âMy message to the Chinese government is ‘Free Tibet’,â Kanter said. âUnder the brutal regime of the Chinese government, the fundamental rights and freedoms of the Tibetan people are non-existent.
Kanter, who grew up in Turkey, has already championed various political causes, including criticism of Turkish President Recep Tayyip Erdogan. As a result, he was the subject of death threats and his father’s criminal trial in the country.
His latest comments sparked an almost immediate backlash in China, with fans denouncing Kanter and the Celtics on Chinese social media. The Celtics’ official page on Weibo, China’s Twitter-like platform, has been inundated with requests for the team to punish Kanter or issue a public apology.
A popular Celtics fan page on Weibo said it will not post team updates due to a player’s social media oversights. âFor any behavior that undermines the harmony of nations and the dignity of the homeland, we resolutely resist! the fan page posted.
Meanwhile, the Chinese broadcast of the Celtics-Knicks game was pulled by video streaming site Tencent. The Tencent Sports website has indicated that it will not be broadcasting any upcoming Celtics games live.
At a press conference Thursday, a spokesperson for the Chinese Foreign Ministry said Kanter “was trying to get attention” and that his words “were not worth refuting.”
“We will never accept these attacks to discredit the development and progress of Tibet,” the spokesperson said.
The NBA has yet to comment publicly on the matter. CNN has contacted the NBA and Tencent.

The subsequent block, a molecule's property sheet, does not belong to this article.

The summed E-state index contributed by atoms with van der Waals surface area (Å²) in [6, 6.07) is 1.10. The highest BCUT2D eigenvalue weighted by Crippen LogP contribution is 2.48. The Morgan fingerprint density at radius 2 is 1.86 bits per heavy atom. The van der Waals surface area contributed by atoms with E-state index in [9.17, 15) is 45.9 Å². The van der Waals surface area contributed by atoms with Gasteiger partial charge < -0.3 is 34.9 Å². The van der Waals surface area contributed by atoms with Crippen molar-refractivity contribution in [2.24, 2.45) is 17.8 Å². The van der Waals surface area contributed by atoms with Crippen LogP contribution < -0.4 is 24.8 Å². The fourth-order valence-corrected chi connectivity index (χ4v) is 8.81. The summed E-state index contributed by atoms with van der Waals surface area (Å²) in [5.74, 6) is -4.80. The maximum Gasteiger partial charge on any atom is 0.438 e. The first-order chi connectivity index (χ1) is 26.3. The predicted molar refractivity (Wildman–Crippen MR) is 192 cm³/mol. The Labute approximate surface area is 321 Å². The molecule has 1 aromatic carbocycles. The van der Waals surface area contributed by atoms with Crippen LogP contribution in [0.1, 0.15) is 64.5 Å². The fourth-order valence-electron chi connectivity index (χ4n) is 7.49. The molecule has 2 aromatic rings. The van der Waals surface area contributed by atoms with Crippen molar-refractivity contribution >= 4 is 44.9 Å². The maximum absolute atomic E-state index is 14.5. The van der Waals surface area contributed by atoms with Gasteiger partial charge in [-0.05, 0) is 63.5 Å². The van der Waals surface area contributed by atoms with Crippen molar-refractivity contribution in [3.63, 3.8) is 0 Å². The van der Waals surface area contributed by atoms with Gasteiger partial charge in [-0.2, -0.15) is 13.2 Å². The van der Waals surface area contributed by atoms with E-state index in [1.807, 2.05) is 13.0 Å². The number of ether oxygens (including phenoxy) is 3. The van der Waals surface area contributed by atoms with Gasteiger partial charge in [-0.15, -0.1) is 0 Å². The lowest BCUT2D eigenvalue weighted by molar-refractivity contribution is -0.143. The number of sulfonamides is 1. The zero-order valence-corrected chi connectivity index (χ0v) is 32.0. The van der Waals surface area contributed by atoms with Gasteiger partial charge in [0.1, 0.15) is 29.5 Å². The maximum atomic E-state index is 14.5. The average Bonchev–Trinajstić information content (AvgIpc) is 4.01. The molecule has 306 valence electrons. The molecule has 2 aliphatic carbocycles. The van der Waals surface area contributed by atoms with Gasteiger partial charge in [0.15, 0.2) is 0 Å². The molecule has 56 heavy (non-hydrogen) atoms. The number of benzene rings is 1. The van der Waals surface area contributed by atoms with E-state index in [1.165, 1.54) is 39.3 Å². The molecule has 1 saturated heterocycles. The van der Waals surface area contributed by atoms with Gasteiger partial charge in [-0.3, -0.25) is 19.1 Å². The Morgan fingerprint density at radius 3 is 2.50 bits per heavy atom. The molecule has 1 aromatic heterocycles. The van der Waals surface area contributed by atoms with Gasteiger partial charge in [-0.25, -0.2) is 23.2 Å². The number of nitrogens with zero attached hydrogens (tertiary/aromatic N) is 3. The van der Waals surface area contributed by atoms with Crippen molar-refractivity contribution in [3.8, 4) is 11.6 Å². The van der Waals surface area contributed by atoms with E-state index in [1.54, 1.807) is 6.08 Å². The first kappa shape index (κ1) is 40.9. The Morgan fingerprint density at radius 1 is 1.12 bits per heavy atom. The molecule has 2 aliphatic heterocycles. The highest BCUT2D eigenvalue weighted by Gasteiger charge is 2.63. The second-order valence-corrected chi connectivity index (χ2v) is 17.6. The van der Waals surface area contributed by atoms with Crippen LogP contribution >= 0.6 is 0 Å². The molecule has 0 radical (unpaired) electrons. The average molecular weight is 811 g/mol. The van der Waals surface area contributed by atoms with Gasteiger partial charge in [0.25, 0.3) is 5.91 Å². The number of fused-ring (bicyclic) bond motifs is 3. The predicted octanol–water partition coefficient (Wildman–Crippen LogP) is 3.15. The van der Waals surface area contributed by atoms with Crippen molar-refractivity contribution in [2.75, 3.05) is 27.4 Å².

The backlash highlights the league’s struggle to distinguish between allowing social justice activism for its players and appeasing its massive – and lucrative – Chinese market.
The league has invested years and millions of dollars in China, helping to build courts, ceding broadcast rights for free, and bringing in its stars for preseason games.
This significant investment and return means the league is also reluctant to anger its fans and partners in China – something that has perhaps never been clearer than in 2019.
That year, then-Houston Rockets general manager Daryl Morey sparked a firestorm when he tweeted his support for pro-democracy protesters in Hong Kong. Shortly after, the Chinese NBA partners suspended relations, the state-owned CCTV broadcaster cut off all preseason game broadcasts, and the Chinese government said the NBA must show “mutual respect.” .
Morey apologized and deleted the tweet, and the NBA said his comments were “regrettable” – sparking outrage from fans in the United States and Hong Kong, who accused the league of censorship and bow to pressure from Beijing.
The loophole that Morey exposed – and now the controversy over Kanter’s comments – highlights the risk of criticizing China, where growing nationalism and patriotic propaganda means foreign critics may face a wave of vitriol in line and boycott calls.
And although Western companies have long made compromises to operate in China, the deterioration of U.S.-Chinese relations – and growing nationalism within the economic powerhouse – leaves an increasingly narrow path to travel.